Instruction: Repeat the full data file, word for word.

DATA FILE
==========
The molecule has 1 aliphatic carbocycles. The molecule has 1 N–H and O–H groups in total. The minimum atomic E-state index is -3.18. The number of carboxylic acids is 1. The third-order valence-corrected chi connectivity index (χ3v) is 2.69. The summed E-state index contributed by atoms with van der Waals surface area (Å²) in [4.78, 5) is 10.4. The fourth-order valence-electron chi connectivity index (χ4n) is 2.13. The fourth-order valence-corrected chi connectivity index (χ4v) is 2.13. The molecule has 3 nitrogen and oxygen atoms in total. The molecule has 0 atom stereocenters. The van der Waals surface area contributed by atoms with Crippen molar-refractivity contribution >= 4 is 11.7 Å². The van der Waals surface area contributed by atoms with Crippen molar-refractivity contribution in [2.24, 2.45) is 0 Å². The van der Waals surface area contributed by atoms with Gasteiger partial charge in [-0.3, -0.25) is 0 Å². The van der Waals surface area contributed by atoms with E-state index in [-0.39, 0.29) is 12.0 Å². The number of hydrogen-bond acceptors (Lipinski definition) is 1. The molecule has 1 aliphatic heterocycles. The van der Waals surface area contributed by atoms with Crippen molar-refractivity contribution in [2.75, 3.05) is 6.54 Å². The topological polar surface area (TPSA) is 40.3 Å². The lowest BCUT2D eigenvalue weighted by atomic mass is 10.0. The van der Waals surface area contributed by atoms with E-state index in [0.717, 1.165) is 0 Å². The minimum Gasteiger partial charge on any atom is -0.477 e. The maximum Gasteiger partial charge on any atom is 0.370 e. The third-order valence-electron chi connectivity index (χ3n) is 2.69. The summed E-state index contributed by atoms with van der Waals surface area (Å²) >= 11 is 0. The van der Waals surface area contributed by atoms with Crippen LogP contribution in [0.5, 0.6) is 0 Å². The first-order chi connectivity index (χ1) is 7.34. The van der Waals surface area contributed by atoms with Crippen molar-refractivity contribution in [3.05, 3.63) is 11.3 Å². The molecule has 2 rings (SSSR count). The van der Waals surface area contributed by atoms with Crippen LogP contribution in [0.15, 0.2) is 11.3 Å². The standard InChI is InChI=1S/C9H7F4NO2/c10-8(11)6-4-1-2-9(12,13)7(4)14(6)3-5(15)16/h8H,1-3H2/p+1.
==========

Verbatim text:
The molecule has 1 aliphatic carbocycles. The molecule has 1 N–H and O–H groups in total. The minimum atomic E-state index is -3.18. The number of carboxylic acids is 1. The third-order valence-corrected chi connectivity index (χ3v) is 2.69. The summed E-state index contributed by atoms with van der Waals surface area (Å²) in [4.78, 5) is 10.4. The fourth-order valence-electron chi connectivity index (χ4n) is 2.13. The fourth-order valence-corrected chi connectivity index (χ4v) is 2.13. The molecule has 3 nitrogen and oxygen atoms in total. The molecule has 0 atom stereocenters. The van der Waals surface area contributed by atoms with Crippen molar-refractivity contribution >= 4 is 11.7 Å². The van der Waals surface area contributed by atoms with Crippen molar-refractivity contribution in [2.24, 2.45) is 0 Å². The van der Waals surface area contributed by atoms with Gasteiger partial charge in [-0.3, -0.25) is 0 Å². The van der Waals surface area contributed by atoms with E-state index in [-0.39, 0.29) is 12.0 Å². The number of hydrogen-bond acceptors (Lipinski definition) is 1. The molecule has 1 aliphatic heterocycles. The van der Waals surface area contributed by atoms with Crippen molar-refractivity contribution in [2.75, 3.05) is 6.54 Å². The topological polar surface area (TPSA) is 40.3 Å². The lowest BCUT2D eigenvalue weighted by atomic mass is 10.0. The van der Waals surface area contributed by atoms with E-state index in [0.717, 1.165) is 0 Å². The minimum Gasteiger partial charge on any atom is -0.477 e. The maximum Gasteiger partial charge on any atom is 0.370 e. The third-order valence-electron chi connectivity index (χ3n) is 2.69. The summed E-state index contributed by atoms with van der Waals surface area (Å²) >= 11 is 0. The van der Waals surface area contributed by atoms with Crippen LogP contribution in [0.5, 0.6) is 0 Å². The first-order chi connectivity index (χ1) is 7.34. The van der Waals surface area contributed by atoms with Crippen molar-refractivity contribution in [3.05, 3.63) is 11.3 Å². The molecule has 2 rings (SSSR count). The van der Waals surface area contributed by atoms with Crippen LogP contribution in [0.15, 0.2) is 11.3 Å². The standard InChI is InChI=1S/C9H7F4NO2/c10-8(11)6-4-1-2-9(12,13)7(4)14(6)3-5(15)16/h8H,1-3H2/p+1.